Richard Alperin talks about Jewish self hatred from a clinical perspective. Alperin observes that persecution has left Jews with ‘deep psychological scars'[xlv] as well as defence mechanisms[xlvi] and that one ‘manifestation'[xlvii] of the trauma is Jewish self hatred[xlviii]. Alperin points to the historical fact that ‘there is hardly anything which has not been blamed on the Jewish people and hatred felt toward them has been acted out in countless ways[xlix]. Alperin observes that it is known to clinic social workers that the abused tend to develop psychological scars and defence mechanisms[l] but that little has been written about Jewish self-hatred in spite of all of the Antisemitism[li]. Alperin suggests that the widespread nature of Jewish self-hatred may be responsible for the large number of Jewish mental health specialists ignoring the problem of Jewish self-hatred[lii]. Despite this, he lists a number of prominent experts on psychology and psycho-analysis who have noted the phenomenon[liii]. He defines this phenomenon as Jews who ‘feel hatred or shame towards their Jewish identities, towards other Jews, or toward the Jewish religion in particular[liv].  Alperin notes that ‘throughout history, rulers have persecuted and oppressed Jews, expelled them from one geographical area to another, and attempted to eradicate them'[lv] and that rather than being an isolated case, the Holocaust was more of a culmination of the centuries of persecution[lvi].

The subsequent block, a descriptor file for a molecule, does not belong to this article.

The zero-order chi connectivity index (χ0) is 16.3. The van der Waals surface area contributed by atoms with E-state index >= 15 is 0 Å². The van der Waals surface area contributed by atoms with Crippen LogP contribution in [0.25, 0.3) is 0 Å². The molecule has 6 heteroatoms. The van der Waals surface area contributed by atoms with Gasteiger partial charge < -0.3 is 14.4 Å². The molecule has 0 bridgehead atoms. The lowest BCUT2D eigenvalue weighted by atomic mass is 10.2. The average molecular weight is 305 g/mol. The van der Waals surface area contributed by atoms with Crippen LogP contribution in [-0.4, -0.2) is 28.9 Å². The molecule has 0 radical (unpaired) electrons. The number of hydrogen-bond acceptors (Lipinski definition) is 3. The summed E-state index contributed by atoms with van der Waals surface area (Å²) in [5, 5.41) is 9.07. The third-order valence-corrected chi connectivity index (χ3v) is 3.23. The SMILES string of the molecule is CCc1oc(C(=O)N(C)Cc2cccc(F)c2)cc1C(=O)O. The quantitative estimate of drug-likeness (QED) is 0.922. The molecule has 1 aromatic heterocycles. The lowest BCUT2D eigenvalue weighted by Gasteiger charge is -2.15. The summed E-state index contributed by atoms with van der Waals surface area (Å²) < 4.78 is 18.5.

As Jewish immigration to the United States increased, so too did negative stereotypes in the media and popular culture, as well as physical attacks[lvii]. Jews were regarded by many Americans as inferior and laws were passed to limit their immigration[lviii]. Alperin points out that during the interbellum period, Antisemitism reached ‘unprecedented heights'[lix], that Jews were blamed for the depression, that there were restrictions on Jews in a number of fields, institutions and residential areas, and that most Americans had a negative view of Jews[lx]. While the levels have decreased, such views are still held by a substantial minority[lxi]. Israelites were of course still attracted to the wider society and wished to be a part of it, however Alperin points out, proponents of the Enlightenment weren’t willing to accept Jews who wanted to preserve their identity and/or remain separate[lxii]. As such, some Jews began the Haskalah, the Jewish Enlightenment. They advocated the adoption of enlightenment ideas and across the board reforms[lxiii]. However, their harsh criticism of their fellow Jews often resembled that of non-Jews[lxiv]. They branded Jews in commerce corrupt and responsible for prejudice[lxv]. Many Haskalah Jews converted to Christianity and this included many who were ‘some of the greatest enemies and persecutors of Jews'[lxvi]. As restrictions decreased, many Enlightenment Jews married non-Jews, raised their children Christian, abandoned the community and hid their identity[lxvii]. Despite the end of the movement, Israelites internalized the prejudice against them and in the 20th century some even believed the accusations that they were biologically inferior[lxviii]. Alperin tells us that ‘self-condemnation’ was rampant among German Jews with many believing that Jews weren’t dedicated enough to their countries’ priorities and that Jews were too distinctive[lxix].  They dealt with prejudice by trying to not attract attention rather than by confronting it. Some blamed the unassimilated Jews from Poland and some Jews even blamed Jews for their situation during the Holocaust[lxx].